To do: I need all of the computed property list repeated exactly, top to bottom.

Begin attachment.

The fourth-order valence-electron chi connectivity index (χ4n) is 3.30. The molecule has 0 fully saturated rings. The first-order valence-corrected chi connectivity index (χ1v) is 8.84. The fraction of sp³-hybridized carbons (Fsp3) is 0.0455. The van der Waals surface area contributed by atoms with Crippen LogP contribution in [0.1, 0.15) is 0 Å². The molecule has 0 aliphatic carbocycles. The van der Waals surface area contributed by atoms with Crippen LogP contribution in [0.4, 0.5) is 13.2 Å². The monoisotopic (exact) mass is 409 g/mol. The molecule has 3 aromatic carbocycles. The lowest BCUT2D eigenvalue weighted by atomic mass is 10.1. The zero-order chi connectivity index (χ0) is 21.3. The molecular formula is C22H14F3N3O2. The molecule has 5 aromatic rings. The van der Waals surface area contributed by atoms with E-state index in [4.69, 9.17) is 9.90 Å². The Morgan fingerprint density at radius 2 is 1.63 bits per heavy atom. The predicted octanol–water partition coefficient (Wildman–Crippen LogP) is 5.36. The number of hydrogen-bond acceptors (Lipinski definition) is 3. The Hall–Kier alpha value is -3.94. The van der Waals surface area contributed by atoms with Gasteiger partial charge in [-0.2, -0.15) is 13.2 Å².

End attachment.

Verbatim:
The fourth-order valence-electron chi connectivity index (χ4n) is 3.30. The molecule has 0 fully saturated rings. The first-order valence-corrected chi connectivity index (χ1v) is 8.84. The fraction of sp³-hybridized carbons (Fsp3) is 0.0455. The van der Waals surface area contributed by atoms with Crippen LogP contribution in [0.1, 0.15) is 0 Å². The molecule has 0 aliphatic carbocycles. The van der Waals surface area contributed by atoms with Crippen LogP contribution in [0.4, 0.5) is 13.2 Å². The monoisotopic (exact) mass is 409 g/mol. The molecule has 3 aromatic carbocycles. The lowest BCUT2D eigenvalue weighted by atomic mass is 10.1. The zero-order chi connectivity index (χ0) is 21.3. The molecular formula is C22H14F3N3O2. The molecule has 5 aromatic rings. The van der Waals surface area contributed by atoms with E-state index in [4.69, 9.17) is 9.90 Å². The Morgan fingerprint density at radius 2 is 1.63 bits per heavy atom. The predicted octanol–water partition coefficient (Wildman–Crippen LogP) is 5.36. The number of hydrogen-bond acceptors (Lipinski definition) is 3. The Hall–Kier alpha value is -3.94. The van der Waals surface area contributed by atoms with Gasteiger partial charge in [-0.2, -0.15) is 13.2 Å².